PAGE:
7

I have a two-column, space delimited .txt file, but the first column has spaces (which are errors). I need to convert it to a csv, but I can't just replace all the spaces with commas.

Example input:

gi|118592783|ref|ZP_01550172.1|_biphenyl-2  3-diol_1    2-dioxygenase_[Stappia_aggregata_IAM_12614] 1

Desired output:

gi|118592783|ref|ZP_01550172.1|_biphenyl-23-diol_12-dioxygenase_[Stappia_aggregata_IAM_12614],1

How can I use sed (or anything else) to replace the last space in a row with a comma, then remove all remaining spaces? Would that effectively create a CSV file?

8

Something like:

sed -r 's/(.*) /\1,/; s/ //g'

The first substitution, being greedy, will cover all but the last space in the group, replacing the last with a ,. The second will then eliminate the rest.

  • It's not working correctly for me :/ (replaces a space between the line except the last one). – Ravexina Jun 15 '17 at 19:07
  • @Thor Now it's correct ;) – Ravexina Jun 15 '17 at 19:44
  • 1
    @Thor thanks! My keyboard's been a PITA since I spilt coffee on it. :( – muru Jun 16 '17 at 0:50
  • 4
    @muru rule of IT, Software Engineering, and Engineering #1: Thou shall not spill your coffee, but consume it completely, cup by cup – Sergiy Kolodyazhnyy Jun 16 '17 at 0:53
  • Easier solution: sed 's/.* /&,/;s/ //g'. When all spaces get removed anyhow, it makes no difference to append the comma after the last space, so you don't need that \1 stuff and extended RE. – Philippos Aug 15 '17 at 11:45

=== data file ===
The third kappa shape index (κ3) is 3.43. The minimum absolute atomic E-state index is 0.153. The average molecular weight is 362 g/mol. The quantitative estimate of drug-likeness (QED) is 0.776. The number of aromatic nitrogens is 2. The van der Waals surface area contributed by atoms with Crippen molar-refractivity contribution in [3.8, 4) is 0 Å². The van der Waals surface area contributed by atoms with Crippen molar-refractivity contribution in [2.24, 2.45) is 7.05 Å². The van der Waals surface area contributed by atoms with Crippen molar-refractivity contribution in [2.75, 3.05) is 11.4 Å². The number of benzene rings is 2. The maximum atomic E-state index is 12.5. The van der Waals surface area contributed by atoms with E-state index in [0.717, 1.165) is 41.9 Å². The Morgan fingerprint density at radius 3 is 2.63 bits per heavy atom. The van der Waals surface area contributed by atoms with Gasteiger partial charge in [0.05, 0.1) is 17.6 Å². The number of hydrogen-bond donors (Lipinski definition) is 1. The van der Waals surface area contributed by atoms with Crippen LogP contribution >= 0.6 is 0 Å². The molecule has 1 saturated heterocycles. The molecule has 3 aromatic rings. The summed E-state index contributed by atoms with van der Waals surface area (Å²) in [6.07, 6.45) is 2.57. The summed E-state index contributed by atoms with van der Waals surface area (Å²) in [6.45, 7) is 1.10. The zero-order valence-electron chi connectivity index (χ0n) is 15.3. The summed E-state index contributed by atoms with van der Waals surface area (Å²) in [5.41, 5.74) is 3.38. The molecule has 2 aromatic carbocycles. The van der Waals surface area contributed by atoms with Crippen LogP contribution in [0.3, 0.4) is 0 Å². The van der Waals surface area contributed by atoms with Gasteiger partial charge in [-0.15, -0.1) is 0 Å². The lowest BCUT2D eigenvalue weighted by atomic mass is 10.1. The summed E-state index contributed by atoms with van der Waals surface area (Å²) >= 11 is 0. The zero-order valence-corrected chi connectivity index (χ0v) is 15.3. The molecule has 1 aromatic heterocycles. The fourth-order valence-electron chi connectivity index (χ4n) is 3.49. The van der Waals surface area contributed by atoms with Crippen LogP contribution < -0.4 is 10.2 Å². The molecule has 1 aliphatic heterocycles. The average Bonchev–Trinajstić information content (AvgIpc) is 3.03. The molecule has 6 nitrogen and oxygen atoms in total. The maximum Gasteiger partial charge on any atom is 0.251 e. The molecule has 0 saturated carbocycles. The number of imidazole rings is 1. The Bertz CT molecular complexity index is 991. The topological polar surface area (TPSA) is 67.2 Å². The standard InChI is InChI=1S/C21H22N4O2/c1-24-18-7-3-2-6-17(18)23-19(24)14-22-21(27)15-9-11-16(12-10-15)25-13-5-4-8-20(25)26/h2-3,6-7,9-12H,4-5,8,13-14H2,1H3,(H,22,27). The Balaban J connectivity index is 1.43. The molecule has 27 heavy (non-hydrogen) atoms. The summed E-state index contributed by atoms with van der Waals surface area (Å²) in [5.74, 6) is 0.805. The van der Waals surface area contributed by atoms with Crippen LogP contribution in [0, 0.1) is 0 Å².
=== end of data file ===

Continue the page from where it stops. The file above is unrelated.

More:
3

This would do the job:

sed -r "s/\s([0-9]+$)/,\1/" filename.txt | tr -d ' '

or:

sed -r "s/\s([0-9]+$)/,\1/; s/\s//g" filename.txt

Input example:

gi|118592783|ref|ZP_01550172.1|_biphenyl-2 3-diol_1    2-dioxygenase_[Stappia_aggregata_IAM_12614] 1

Output:

gi|118592783|ref|ZP_01550172.1|_biphenyl-23-diol_12-dioxygenase_[Stappia_aggregata_IAM_12614],1
  • 1
    I like the example with tr since it's explicit, so more readable to new users, but second sed is quote good as well. – Sergiy Kolodyazhnyy Jun 16 '17 at 2:36
3

Here's a geeky way - with a sed loop.

  1. if the pattern contains only a single space, replace it with a comma
  2. (otherwise) replace the first space with nothing and goto 1

which we can write in GNU sed as

sed -e :1 -e '/^[^ ]* [^ ]*$/ s/ /,/' -e 's/ //; t1'

Testing:

$ echo 'gi|118592783|ref|ZP_01550172.1|_biphenyl-2  3-diol_1    2-dioxygenase_[Stappia_aggregata_IAM_12614] 1' | 
  sed -e :1 -e '/^[^ ]* [^ ]*$/ s/ /,/' -e 's/ //; t1'
gi|118592783|ref|ZP_01550172.1|_biphenyl-23-diol_12-dioxygenase_[Stappia_aggregata_IAM_12614],1
3

Perl

$ perl -ne 's/\s//g;s/^(.*)([[:digit:]])$/\1,\2/;print' input.txt                                                                                    
gi|118592783|ref|ZP_01550172.1|_biphenyl-23-diol_12-dioxygenase_[Stappia_aggregata_IAM_12614],1

or shorter:

perl -pe 's/\s//g;s/^(.*)([[:digit:]])$/\1,\2/' input.txt 

Effectivelly this is the opposite of muru's approach: we get rid of all spaces first, then group everything before last item (group \1) and last item (group \2, two which happens to be digit). We replace the line with group \1 and \2 being separated by comma.

Note that ([[:digit:]]) can be changed into (.) to reference any character,in case that's necessary (i.e., if we expect last char to be of any type), or we can use ([[:graph:]]) to deal with only printable chars

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